BARNEY’S RIVER – Hope is on the horizon following Monday’s announcement that the provincial government is offering $124.5 million to a Port Hawkesbury paper mill.
Eric Williams, owner of Williams Brothers Sawmill in Barney’s River, said reopening NewPage this fall will create a more competitive market for people in the forestry industry.
“We were hurt quite bad when it shut down, so every little bit helps,” he said. “It will create a better market for hogfuel and more opportunity for log supply.”
Williams said he had three trucks hauling product to NewPage before it shut down and when it reopens he expects one of his trucks will be heading back towards Port Hawkesbury. The Williams Brothers purchased logs from NewPage at market value and chipped the wood, selling it back to the pulp mill along with hogfuel which is a combination of bark, sawdust and wood shavings.
The provincial government announced a $124.5 million funding package for NewPage Monday so that it could resume operations by the fall. Under the deal, the provincial government is offering Pacific West Commercial financial incentives including $66.5 million in loans, $26.5 million of which could be forgiven if the company meets certain criteria.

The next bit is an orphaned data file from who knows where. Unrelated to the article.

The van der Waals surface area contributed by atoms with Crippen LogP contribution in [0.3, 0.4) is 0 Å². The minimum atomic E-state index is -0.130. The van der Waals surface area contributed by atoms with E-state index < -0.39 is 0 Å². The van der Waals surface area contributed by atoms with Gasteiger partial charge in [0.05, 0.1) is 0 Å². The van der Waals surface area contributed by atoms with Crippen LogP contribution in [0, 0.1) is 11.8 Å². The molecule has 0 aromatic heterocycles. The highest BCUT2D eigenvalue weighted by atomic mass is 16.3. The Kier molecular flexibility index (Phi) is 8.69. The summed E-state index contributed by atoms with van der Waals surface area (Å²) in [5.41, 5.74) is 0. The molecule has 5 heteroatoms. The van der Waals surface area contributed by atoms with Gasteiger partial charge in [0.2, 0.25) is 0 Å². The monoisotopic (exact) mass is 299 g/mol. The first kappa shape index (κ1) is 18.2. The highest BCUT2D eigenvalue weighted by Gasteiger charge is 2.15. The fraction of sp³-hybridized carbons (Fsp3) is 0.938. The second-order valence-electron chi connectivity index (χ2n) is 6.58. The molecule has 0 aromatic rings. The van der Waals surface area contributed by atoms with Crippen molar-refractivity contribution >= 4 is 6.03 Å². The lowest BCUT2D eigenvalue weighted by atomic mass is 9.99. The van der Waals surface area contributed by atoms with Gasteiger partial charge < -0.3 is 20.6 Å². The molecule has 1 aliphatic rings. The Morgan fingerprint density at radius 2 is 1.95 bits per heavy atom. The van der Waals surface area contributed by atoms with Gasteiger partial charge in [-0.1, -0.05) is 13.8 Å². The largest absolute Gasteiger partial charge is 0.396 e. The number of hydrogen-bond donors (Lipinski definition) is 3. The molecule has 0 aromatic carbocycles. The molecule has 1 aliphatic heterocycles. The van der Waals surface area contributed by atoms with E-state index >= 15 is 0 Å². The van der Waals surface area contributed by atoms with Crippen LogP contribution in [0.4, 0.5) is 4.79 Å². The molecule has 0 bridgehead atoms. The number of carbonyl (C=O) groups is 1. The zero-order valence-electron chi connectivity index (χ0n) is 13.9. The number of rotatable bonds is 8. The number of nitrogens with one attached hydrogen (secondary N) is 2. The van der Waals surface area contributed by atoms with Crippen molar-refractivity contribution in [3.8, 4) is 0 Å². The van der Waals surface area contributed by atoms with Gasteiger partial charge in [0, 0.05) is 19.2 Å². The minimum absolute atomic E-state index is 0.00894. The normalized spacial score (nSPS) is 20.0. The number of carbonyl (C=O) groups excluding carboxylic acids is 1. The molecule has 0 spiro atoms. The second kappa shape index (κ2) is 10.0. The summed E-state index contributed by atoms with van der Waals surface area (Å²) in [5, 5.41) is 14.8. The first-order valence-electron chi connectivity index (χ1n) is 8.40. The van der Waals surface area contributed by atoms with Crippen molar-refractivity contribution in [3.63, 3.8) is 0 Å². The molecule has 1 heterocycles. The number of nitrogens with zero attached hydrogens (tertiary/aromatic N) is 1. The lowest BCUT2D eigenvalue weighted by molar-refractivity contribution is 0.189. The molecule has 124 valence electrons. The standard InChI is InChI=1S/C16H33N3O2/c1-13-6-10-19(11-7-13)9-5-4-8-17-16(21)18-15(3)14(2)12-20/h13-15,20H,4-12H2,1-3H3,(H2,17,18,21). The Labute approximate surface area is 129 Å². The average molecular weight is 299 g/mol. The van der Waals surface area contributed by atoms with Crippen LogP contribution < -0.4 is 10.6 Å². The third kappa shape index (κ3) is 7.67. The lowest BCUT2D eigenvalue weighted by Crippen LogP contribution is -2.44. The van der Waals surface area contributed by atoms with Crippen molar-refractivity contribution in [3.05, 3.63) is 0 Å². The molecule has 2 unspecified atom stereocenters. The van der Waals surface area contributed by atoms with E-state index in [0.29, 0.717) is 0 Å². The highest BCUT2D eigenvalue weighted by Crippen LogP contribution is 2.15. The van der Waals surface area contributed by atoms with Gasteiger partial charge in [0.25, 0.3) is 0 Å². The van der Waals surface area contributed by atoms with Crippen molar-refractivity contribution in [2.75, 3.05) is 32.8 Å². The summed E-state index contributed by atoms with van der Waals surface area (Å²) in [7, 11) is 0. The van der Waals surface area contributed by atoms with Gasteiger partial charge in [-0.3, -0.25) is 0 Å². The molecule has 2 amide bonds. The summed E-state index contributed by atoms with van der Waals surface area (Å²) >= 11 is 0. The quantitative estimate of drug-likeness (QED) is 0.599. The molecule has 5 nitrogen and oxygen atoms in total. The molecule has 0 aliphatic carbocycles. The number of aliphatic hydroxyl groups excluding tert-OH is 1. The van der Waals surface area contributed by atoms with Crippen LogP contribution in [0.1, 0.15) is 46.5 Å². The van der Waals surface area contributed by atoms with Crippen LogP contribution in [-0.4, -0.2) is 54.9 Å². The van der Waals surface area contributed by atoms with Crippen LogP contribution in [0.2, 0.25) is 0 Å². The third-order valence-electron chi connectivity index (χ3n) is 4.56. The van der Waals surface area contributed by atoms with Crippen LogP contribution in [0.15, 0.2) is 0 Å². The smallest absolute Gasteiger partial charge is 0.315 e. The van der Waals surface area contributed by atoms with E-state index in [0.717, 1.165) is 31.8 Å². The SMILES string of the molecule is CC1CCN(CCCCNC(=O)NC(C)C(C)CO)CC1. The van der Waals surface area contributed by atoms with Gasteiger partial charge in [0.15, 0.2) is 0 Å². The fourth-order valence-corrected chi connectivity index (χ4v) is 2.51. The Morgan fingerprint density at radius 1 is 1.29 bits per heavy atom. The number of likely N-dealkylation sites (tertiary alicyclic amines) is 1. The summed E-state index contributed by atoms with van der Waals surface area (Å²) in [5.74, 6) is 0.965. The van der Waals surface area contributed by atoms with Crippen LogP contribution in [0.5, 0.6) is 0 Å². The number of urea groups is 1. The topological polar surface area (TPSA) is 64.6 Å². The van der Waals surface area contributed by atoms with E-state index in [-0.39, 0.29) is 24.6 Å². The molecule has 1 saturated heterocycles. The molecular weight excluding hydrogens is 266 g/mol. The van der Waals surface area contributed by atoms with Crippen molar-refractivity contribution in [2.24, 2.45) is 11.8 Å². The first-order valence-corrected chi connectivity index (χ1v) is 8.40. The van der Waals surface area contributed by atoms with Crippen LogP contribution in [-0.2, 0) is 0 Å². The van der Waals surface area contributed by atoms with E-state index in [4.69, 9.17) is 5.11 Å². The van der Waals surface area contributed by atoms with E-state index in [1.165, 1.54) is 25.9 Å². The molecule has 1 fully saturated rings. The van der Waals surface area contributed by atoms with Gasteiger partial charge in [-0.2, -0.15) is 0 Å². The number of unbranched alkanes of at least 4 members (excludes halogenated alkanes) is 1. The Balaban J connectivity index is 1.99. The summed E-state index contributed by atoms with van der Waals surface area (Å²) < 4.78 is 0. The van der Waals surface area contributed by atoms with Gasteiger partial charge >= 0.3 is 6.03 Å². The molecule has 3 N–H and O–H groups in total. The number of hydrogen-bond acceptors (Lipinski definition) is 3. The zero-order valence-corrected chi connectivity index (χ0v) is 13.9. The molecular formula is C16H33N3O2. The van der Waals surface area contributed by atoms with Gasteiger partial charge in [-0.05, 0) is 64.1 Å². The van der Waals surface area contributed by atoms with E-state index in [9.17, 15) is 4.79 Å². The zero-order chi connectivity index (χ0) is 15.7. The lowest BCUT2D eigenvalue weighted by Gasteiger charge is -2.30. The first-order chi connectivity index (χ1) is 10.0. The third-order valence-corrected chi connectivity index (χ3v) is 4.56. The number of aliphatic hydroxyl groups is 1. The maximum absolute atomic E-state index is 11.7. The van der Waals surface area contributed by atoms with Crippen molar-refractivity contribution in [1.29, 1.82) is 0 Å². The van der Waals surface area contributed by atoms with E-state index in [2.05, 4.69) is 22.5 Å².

The government also agreed to buy about 20,840 hectares of land from NewPage Port Hawkesbury for $20 million. That money would go to the mill’s creditors. It would also give Pacific West Commercial $3.8 million annual for 10 years to support forest land management and sustainable harvesting.
Premier Darrell Dexter made the funding announcement after Nova Scotia’s Utility and Review Board approved Pacific West Commercial’s application for a special power rate deal with Nova Scotia Power. Under that arrangement, the private utility company would receive tax-free divided payments for electricity instead of a regular tariff. The deal would last until the end of 2019. The board’s decision will still require approval from the Canada Revenue Agency.
Pacific West Commercial said the deal is critical in its efforts to reopen the mill, which it is planning to buy for $33 million. NewPage shut down last September, laying off some 600 employees and affecting another 400 forestry contractors.
Pictou East MLA Clarrie MacKinnon said the province’s funding agreement is good news for the 37 companies in his riding that were owed money when the plant shut down last year.
“It will put 330 people back to work and protect 600 indirect jobs in the woodlands and another 500 jobs in local communities,” he said. “Small companies still have a chance to get back in operation and get back into the mill.”
He said due to the complexity of the forestry industry and all the people involved, the closure had a widesweeping effect. For example, he said, heavy equipment operators who build roads for harvesters were affected by the closure because of the downturn in the market.
“At least some of the companies will be back in business with the new operators,” MacKinnon said.